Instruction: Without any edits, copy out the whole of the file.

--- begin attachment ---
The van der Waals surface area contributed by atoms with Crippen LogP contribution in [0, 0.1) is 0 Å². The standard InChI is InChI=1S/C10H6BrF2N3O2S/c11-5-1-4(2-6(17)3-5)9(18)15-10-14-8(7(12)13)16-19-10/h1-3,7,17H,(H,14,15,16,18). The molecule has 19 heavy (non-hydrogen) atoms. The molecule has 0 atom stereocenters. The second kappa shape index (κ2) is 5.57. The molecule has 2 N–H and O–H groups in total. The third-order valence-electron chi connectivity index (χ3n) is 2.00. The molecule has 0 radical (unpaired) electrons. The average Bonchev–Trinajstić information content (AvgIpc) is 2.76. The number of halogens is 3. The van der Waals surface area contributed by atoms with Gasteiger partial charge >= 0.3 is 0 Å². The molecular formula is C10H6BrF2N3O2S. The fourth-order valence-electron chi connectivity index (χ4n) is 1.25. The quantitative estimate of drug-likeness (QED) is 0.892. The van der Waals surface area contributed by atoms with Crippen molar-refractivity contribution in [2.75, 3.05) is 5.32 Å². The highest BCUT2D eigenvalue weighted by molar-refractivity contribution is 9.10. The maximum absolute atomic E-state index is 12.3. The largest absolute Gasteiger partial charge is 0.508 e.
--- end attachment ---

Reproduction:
The van der Waals surface area contributed by atoms with Crippen LogP contribution in [0, 0.1) is 0 Å². The standard InChI is InChI=1S/C10H6BrF2N3O2S/c11-5-1-4(2-6(17)3-5)9(18)15-10-14-8(7(12)13)16-19-10/h1-3,7,17H,(H,14,15,16,18). The molecule has 19 heavy (non-hydrogen) atoms. The molecule has 0 atom stereocenters. The second kappa shape index (κ2) is 5.57. The molecule has 2 N–H and O–H groups in total. The third-order valence-electron chi connectivity index (χ3n) is 2.00. The molecule has 0 radical (unpaired) electrons. The average Bonchev–Trinajstić information content (AvgIpc) is 2.76. The number of halogens is 3. The van der Waals surface area contributed by atoms with Gasteiger partial charge >= 0.3 is 0 Å². The molecular formula is C10H6BrF2N3O2S. The fourth-order valence-electron chi connectivity index (χ4n) is 1.25. The quantitative estimate of drug-likeness (QED) is 0.892. The van der Waals surface area contributed by atoms with Crippen molar-refractivity contribution in [2.75, 3.05) is 5.32 Å². The highest BCUT2D eigenvalue weighted by molar-refractivity contribution is 9.10. The maximum absolute atomic E-state index is 12.3. The largest absolute Gasteiger partial charge is 0.508 e.